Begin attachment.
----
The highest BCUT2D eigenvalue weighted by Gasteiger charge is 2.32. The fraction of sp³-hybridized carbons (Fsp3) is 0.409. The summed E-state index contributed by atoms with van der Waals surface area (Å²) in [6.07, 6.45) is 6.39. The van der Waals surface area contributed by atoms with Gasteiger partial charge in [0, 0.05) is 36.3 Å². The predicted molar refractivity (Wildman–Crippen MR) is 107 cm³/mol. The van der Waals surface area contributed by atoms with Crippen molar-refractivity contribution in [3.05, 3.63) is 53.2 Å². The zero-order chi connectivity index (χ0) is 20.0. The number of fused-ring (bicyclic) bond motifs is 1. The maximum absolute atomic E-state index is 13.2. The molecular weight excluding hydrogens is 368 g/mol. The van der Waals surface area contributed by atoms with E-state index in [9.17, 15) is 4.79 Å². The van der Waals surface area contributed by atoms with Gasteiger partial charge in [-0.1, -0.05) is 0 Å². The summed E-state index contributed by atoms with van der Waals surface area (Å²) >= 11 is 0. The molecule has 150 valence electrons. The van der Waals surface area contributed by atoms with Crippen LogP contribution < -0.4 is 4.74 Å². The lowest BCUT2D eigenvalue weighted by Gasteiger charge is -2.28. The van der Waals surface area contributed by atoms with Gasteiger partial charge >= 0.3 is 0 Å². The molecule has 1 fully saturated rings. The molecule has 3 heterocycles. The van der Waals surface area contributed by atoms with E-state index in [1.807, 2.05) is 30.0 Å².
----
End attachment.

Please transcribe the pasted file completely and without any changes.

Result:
The highest BCUT2D eigenvalue weighted by Gasteiger charge is 2.32. The fraction of sp³-hybridized carbons (Fsp3) is 0.409. The summed E-state index contributed by atoms with van der Waals surface area (Å²) in [6.07, 6.45) is 6.39. The van der Waals surface area contributed by atoms with Gasteiger partial charge in [0, 0.05) is 36.3 Å². The predicted molar refractivity (Wildman–Crippen MR) is 107 cm³/mol. The van der Waals surface area contributed by atoms with Crippen molar-refractivity contribution in [3.05, 3.63) is 53.2 Å². The zero-order chi connectivity index (χ0) is 20.0. The number of fused-ring (bicyclic) bond motifs is 1. The maximum absolute atomic E-state index is 13.2. The molecular weight excluding hydrogens is 368 g/mol. The van der Waals surface area contributed by atoms with E-state index in [9.17, 15) is 4.79 Å². The van der Waals surface area contributed by atoms with Gasteiger partial charge in [-0.1, -0.05) is 0 Å². The summed E-state index contributed by atoms with van der Waals surface area (Å²) >= 11 is 0. The molecule has 150 valence electrons. The van der Waals surface area contributed by atoms with Crippen LogP contribution < -0.4 is 4.74 Å². The lowest BCUT2D eigenvalue weighted by Gasteiger charge is -2.28. The van der Waals surface area contributed by atoms with Gasteiger partial charge >= 0.3 is 0 Å². The molecule has 1 fully saturated rings. The molecule has 3 heterocycles. The van der Waals surface area contributed by atoms with E-state index in [1.807, 2.05) is 30.0 Å².